ON-Lion Letter
During the lecture, Chen called for the worldwide recognition of universal human rights and proposed measures to end the Chinese government's repression of its people.  Speaking through a translator, the blind, self-taught lawyer emphasized the need to deal with human rights from a global perspective in an increasingly interconnected world.

"The world has become smaller thanks to information technology and the advancement of other technologies," he said.  "Nations have become closer."

Chen was recently named a distinguished senior fellow in human rights at the Witherspoon Institute.  He is also a distinguished visiting fellow of the Institute for Policy Research & Catholic Studies at The Catholic University of America and a distinguished senior advisor to the Lantos Foundation for Human Rights & Justice.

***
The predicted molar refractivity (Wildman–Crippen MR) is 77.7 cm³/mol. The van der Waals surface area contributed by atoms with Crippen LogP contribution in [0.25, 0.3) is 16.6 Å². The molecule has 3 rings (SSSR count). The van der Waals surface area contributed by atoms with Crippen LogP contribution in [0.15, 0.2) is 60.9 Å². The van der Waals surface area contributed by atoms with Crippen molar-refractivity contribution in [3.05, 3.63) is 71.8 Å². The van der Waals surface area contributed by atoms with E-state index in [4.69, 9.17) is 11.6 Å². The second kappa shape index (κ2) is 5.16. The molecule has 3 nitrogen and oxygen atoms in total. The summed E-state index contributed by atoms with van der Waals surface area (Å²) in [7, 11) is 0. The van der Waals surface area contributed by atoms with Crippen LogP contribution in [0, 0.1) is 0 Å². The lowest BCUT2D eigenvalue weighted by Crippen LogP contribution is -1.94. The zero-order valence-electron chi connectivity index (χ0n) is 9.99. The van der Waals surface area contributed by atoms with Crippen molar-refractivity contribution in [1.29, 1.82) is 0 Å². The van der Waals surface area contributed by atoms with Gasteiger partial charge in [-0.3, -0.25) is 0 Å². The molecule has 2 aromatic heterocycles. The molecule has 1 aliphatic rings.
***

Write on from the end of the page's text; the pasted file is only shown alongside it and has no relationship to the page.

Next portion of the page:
Working in rural communities in China, where he was known as the "barefoot lawyer," Chen fought for the human rights of disabled people and organized class-action litigation against the government's violent enforcement of its one-child policy. 
"Big or small, as long as we take action," he said, "we can say our practical actions have changed the world and made it a better place."

The Lynde and Harry Bradley Foundation in Milwaukee supports both the Witherspoon Institute and the James Madison Program.
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